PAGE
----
Republican Don Clavin, who has a nearly 1,400-vote lead in the Hempstead supervisor race, said Wednesday he is moving forward with his transition, while incumbent Democrat Laura Gillen said she is waiting for absentee ballots to be counted.
The Nassau County Board of Elections will begin counting about 4,500 absentee ballots next week that have so far been returned. There were an additional 3,000 absentee ballots requested before the election, which have not yet been returned, but could be added to the tally if they are postmarked by Election Day and received by the Nov. 12 deadline
Gillen, who was elected in 2017, was seeking her second term as the first Democratic supervisor elected in more than a century.
Election Day returns showed Clavin leading Gillen by 1,392 votes with all precincts reporting. Libertarian candidate Diane Madden received 1,270 votes.
Clavin said Wednesday that he was comfortable with his lead, and said he thought he would prevail with any additional absentee ballots or a recount. He called the election results “a roller coaster” and said he has not yet spoken to Gillen.
“The election is over, and the residents want us to move forward,” Clavin said.
Gillen and Nassau County Democrats said they were waiting for additional absentee ballots to be counted, but county party chairman Jay Jacobs acknowledged, “To be fair, Gillen is facing a steep climb.”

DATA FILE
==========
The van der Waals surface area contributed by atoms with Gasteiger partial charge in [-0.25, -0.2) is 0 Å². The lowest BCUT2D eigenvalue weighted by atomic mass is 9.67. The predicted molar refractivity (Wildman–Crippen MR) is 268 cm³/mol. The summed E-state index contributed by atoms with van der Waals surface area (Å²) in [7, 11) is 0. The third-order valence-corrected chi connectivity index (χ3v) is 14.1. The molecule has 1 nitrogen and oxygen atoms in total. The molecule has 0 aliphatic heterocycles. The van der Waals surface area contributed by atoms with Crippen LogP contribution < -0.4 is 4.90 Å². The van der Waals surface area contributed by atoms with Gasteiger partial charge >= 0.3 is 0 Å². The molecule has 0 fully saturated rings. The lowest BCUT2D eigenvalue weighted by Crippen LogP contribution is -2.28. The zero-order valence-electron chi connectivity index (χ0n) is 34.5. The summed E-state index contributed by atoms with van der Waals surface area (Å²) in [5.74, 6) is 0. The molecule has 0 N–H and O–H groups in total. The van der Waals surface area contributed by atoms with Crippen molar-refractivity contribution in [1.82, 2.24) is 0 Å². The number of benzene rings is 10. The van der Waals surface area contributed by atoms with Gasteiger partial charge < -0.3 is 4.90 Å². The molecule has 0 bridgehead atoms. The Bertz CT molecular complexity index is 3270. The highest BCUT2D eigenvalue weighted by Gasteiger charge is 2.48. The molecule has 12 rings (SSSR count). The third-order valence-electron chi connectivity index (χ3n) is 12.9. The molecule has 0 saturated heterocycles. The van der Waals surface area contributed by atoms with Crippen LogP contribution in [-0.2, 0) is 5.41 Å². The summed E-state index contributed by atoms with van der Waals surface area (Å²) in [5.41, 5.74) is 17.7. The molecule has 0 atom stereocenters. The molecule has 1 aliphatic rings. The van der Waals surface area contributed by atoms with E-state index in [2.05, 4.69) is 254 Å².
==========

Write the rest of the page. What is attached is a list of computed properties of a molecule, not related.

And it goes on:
“I respect the democratic process and want to make sure each and every vote is properly counted,” Gillen said in a statement.
Clavin led a sweep of Republican seats with the reelection of Councilman Bruce Blakeman and Councilman Thomas Muscarella, who was elected to a four-year term after he was appointed in April following the guilty plea of Councilman Ed Ambrosino to tax evasion. Republican Chris Carini was also elected to fill the council seat of Erin King Sweeney, who resigned in September to move to North Carolina.
Former Hempstead Supervisor Kate Murray was elected as town clerk, and Jeanine Driscoll was elected to succeed Clavin as receiver of taxes.
Clavin had served in the tax receiver role for 18 years and said he has a strong relationship with both Democrats and Republicans in the town. He said he reached out on election night to offer to partner with Democratic Senior Councilwoman Dorothy Goosby, who campaigned for Clavin.
He said he is familiar with town departments and plans to cut taxes by running the town efficiently, modernizing departments and eliminating positions through attrition.
“Residents want to see government leaders produce results,” Clavin said. “I work with people in the town, and they don’t work for me. We all work for taxpayers, and the employees need to get accomplishments done in order to work.”